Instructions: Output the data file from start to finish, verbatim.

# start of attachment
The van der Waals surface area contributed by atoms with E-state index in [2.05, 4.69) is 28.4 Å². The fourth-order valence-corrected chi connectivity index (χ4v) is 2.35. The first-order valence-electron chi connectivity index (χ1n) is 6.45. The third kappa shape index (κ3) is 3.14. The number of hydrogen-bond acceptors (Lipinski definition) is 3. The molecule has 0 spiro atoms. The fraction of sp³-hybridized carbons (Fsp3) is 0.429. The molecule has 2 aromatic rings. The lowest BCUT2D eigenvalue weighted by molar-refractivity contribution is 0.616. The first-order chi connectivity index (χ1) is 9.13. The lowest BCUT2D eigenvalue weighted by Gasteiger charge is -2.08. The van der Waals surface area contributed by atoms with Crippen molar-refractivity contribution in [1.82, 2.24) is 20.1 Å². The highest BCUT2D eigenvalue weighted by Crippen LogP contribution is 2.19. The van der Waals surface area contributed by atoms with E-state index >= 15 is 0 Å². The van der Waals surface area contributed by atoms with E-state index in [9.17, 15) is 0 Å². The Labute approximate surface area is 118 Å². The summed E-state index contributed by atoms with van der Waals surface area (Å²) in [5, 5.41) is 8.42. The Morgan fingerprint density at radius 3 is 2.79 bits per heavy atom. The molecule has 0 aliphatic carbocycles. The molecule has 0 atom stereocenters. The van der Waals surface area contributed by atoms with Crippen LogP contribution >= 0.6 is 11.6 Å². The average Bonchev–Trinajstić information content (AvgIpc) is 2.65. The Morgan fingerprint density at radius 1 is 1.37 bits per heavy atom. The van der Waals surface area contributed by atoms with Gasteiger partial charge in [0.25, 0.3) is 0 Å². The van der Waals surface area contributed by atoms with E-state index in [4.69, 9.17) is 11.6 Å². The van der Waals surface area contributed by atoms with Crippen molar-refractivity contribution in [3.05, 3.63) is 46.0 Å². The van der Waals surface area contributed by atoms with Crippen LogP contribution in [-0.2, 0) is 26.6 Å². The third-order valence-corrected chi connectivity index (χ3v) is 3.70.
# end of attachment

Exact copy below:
The van der Waals surface area contributed by atoms with E-state index in [2.05, 4.69) is 28.4 Å². The fourth-order valence-corrected chi connectivity index (χ4v) is 2.35. The first-order valence-electron chi connectivity index (χ1n) is 6.45. The third kappa shape index (κ3) is 3.14. The number of hydrogen-bond acceptors (Lipinski definition) is 3. The molecule has 0 spiro atoms. The fraction of sp³-hybridized carbons (Fsp3) is 0.429. The molecule has 2 aromatic rings. The lowest BCUT2D eigenvalue weighted by molar-refractivity contribution is 0.616. The first-order chi connectivity index (χ1) is 9.13. The lowest BCUT2D eigenvalue weighted by Gasteiger charge is -2.08. The van der Waals surface area contributed by atoms with Crippen molar-refractivity contribution in [1.82, 2.24) is 20.1 Å². The highest BCUT2D eigenvalue weighted by Crippen LogP contribution is 2.19. The van der Waals surface area contributed by atoms with E-state index >= 15 is 0 Å². The van der Waals surface area contributed by atoms with E-state index in [9.17, 15) is 0 Å². The Labute approximate surface area is 118 Å². The summed E-state index contributed by atoms with van der Waals surface area (Å²) in [5, 5.41) is 8.42. The Morgan fingerprint density at radius 3 is 2.79 bits per heavy atom. The molecule has 0 aliphatic carbocycles. The molecule has 0 atom stereocenters. The van der Waals surface area contributed by atoms with Crippen LogP contribution >= 0.6 is 11.6 Å². The average Bonchev–Trinajstić information content (AvgIpc) is 2.65. The Morgan fingerprint density at radius 1 is 1.37 bits per heavy atom. The van der Waals surface area contributed by atoms with Gasteiger partial charge in [0.25, 0.3) is 0 Å². The van der Waals surface area contributed by atoms with E-state index in [4.69, 9.17) is 11.6 Å². The van der Waals surface area contributed by atoms with Crippen molar-refractivity contribution in [3.05, 3.63) is 46.0 Å². The van der Waals surface area contributed by atoms with Crippen LogP contribution in [-0.2, 0) is 26.6 Å². The third-order valence-corrected chi connectivity index (χ3v) is 3.70.